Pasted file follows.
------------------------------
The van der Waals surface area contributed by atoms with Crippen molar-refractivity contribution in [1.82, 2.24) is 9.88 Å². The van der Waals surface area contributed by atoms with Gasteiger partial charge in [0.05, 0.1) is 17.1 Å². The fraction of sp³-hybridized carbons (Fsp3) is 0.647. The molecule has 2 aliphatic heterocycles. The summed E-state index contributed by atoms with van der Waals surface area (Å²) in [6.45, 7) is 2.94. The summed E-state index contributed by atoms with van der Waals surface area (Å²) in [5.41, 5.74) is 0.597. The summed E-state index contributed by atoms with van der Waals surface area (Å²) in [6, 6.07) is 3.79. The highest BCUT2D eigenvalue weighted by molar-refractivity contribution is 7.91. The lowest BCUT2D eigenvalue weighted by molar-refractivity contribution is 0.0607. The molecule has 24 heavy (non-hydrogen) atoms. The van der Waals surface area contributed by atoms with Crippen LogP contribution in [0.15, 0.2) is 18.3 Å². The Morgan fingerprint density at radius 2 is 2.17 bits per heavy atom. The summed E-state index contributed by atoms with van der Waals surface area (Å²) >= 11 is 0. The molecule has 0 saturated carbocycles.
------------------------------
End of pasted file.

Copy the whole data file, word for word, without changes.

The van der Waals surface area contributed by atoms with Crippen molar-refractivity contribution in [1.82, 2.24) is 9.88 Å². The van der Waals surface area contributed by atoms with Gasteiger partial charge in [0.05, 0.1) is 17.1 Å². The fraction of sp³-hybridized carbons (Fsp3) is 0.647. The molecule has 2 aliphatic heterocycles. The summed E-state index contributed by atoms with van der Waals surface area (Å²) in [6.45, 7) is 2.94. The summed E-state index contributed by atoms with van der Waals surface area (Å²) in [5.41, 5.74) is 0.597. The summed E-state index contributed by atoms with van der Waals surface area (Å²) in [6, 6.07) is 3.79. The highest BCUT2D eigenvalue weighted by molar-refractivity contribution is 7.91. The lowest BCUT2D eigenvalue weighted by molar-refractivity contribution is 0.0607. The molecule has 24 heavy (non-hydrogen) atoms. The van der Waals surface area contributed by atoms with Crippen LogP contribution in [0.15, 0.2) is 18.3 Å². The Morgan fingerprint density at radius 2 is 2.17 bits per heavy atom. The summed E-state index contributed by atoms with van der Waals surface area (Å²) >= 11 is 0. The molecule has 0 saturated carbocycles.